With rare exception, the Chicago White Sox have dominated the Chicago Cubs in crosstown play, dating back to 107 years to 1903, with an overall record of 190-139-8 all-time in 74 years worth of competition. Here are some facts and figures from crosstown history:
City Series (1903-42)
The City Series represents the most competitive games ever played between the two teams. Held concurrent with the World Series, the best-of-seven series was Chicago’s own World Series, played for city bragging rights. Teams often gave out healthy incentive bonuses to players (sometimes bigger than those of the World Series itself), as the games were well-attended; this was a time when $500 (around $6,000 in today’s bucks) meant a ton to the average player.
To that end, the very first City Series, in 1903, was marred by accusations of games thrown. Cubs pitcher Jack Taylor won his first City Series start, but lost the last three (the series finished in a 7-7 tie). White Sox owner Charles Comiskey was overjoyed by the comeback and issued an additional $2,500 bonus to the team ($30,000 today). Subsequent accusations that Taylor had thrown his final games for side money precipitated a trade to the St. Louis Cardinals. And as a result of the accusations against Taylor, the Cubs refused to play the 1904 City Series.
The White Sox won the 1912 City Series, 4-3, amid similar accusations, that the Cubs — who were up 3-0 before losing four straight — laid down in protest popular outgoing manager Frank Chance.
In 1914, the White Sox started the year by winning a world tour played against the New York Giants, played the regular season, then won the City Series, 4-3, after losing three of the first four games.
In 1915, the White Sox finished the regular season winning 11 straight games, then took four of five from the Cubs to win the City Series.
The 1924 City Series were the first baseball games in Chicago ever broadcast on local radio, with WGN’s Sen Kaney broadcasting the White Sox’s 4-2 series win from the roofs of both Comiskey Park and Wrigley Field.
The opening game of the 1925 City Series (won by the Cubs in five games) was a 19-inning tie.
In 1926, the White Sox won the City Series, 4-3. In a precursor of a famous A.J. Pierzynski-Michael Barrett dustup 80 years later, Cubs future Hall of Fame catcher Gabby Hartnett plowed over his White Sox counterpart, Ray Schalk, at home plate. Like A.J., Schalk held onto the ball for the out.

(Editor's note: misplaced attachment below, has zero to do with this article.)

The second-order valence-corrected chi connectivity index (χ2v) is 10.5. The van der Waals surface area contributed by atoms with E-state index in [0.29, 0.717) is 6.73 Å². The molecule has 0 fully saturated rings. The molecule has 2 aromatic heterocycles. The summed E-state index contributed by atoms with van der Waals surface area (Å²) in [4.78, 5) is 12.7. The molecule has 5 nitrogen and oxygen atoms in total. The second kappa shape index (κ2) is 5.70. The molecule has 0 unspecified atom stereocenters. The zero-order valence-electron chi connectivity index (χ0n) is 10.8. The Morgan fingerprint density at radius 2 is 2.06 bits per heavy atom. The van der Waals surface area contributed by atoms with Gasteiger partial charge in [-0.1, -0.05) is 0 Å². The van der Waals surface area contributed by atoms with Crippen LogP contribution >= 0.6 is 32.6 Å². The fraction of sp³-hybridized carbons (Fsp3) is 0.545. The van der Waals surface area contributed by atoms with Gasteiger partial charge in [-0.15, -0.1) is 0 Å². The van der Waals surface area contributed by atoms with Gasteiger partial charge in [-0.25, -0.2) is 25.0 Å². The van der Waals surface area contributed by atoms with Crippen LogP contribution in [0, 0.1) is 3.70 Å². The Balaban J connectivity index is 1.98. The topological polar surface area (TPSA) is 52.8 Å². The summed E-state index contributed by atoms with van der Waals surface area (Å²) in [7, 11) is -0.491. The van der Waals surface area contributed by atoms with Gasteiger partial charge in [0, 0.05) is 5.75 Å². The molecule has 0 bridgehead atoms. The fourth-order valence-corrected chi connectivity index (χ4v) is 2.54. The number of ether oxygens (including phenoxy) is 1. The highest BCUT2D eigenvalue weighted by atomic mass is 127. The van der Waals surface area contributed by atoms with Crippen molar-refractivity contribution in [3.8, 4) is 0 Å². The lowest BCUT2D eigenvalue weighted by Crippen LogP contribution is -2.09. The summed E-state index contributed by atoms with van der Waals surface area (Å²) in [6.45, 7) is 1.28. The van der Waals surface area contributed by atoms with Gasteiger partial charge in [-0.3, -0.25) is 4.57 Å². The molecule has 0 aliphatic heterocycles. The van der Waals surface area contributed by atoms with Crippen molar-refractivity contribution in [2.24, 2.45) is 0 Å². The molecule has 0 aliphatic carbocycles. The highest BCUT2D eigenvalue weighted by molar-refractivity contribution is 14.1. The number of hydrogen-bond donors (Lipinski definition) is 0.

In 1927, the Cubs refused to play the City Series, purportedly because the White Sox were cheering for them to lose the NL pennant (it wasn’t exactly a nail-biter, as the North Siders finished 8 1⁄2 games out) in order to earn some City Series money. Comiskey responded with shade: “Nothing would be gained if the Sox beat the Cubs again.”
After rare wins in consecutive series, one North Side hurler let hubris get the best of him for the 1931 City Series. Before Game 4 at Comiskey Park, Cubs starter Pat Malone bragged that he could beat the White Sox with “eight bloomer girls from an old ladies home” lined up behind him. Sox fans threw lemons at Malone, and the White Sox bench sent over a crate of raspberries — and Malone lost the game, 4-3, by the same margin the last-place White Sox would topple the Cubs in the series.
In 1934, Cubs owner William Wrigley thought his team was laying down in the home stretch of the season in order to earn the higher receipts of City Series play, and refused to play the White Sox.
In the very next season (1936), the White Sox swept the Cubs in the City Series (a second sweep in a row for the Sox) and so infuriated Wrigley that he cut some players salaries and ordered all of his Cubs players placed on the trading block.
In 1939, the White Sox completed yet another comeback from a 3-1 series deficit to take the crown — this time unaccompanied by any accusations of Cubs taking bribes to lose.
It was a third sweep in six City Series for the White Sox in 1941, who completed a triple play in Game 3 of the series.
The White Sox were 91-60-3 in City Series games, and captured 19 of 25 series overall (the teams tied in the first City Series in 1903).
Boys Benefit Game (1949-72)
With the City Series scuttled by World War II, the White Sox struck the series back up with a single-game exhibition to benefit youth baseball.
Although all but two of the games were played at Comiskey Park, the Cubs were 13-10 in the series.
A White Sox vs. Cubs-best 52,712 came to the June 25, 1964 game at Comiskey Park, won by the Pale Hose, 11-1. Fans were allowed to stand in the outfield during that game.
Mayor’s Series (1981)
Mayor Jane Byrne proposed a revival of meetings between the two teams. August 7’s game at Comiskey Park was a scoreless tie, while the next day the Cubs knocked off the White Sox, 4-3.
In 1982, both the crosstown Mayor’s Series games scheduled were cancelled ... due to snow.
Windy City/Crosstown Classic (1985-94)
One-game sets were agreed upon to benefit team charities. The White Sox went 8-0-2 in these games, which alternated between Comiskey Park and Wrigley Field.
In the April 17, 1994 game at Wrigley Field, Michael Jordan started in right field for the White Sox and went 2-for-4 with two RBI in the 4-4 tie. Yep, this is the game those photos of Harry Caray interviewing Jordan come from.
Tribune Twinbill (1995)
The Chicago Tribune sponsored a home-and-home series before the labor-delayed start of the 1995 season. Its holding didn’t fare so well, as the Cubs lost to the White Sox 6-3 on April 24 at Comiskey Park and 6-2 on April 25 at Wrigley Field.
Interleague Play (1997-present)
Since official interleague play started in 1997, the White Sox lead the series, 58-54. Powered by the utter blowout that was a four-game sweep of the White Sox in 2013, the Cubs have outscored the White Sox all-time in interleague play, 499-495.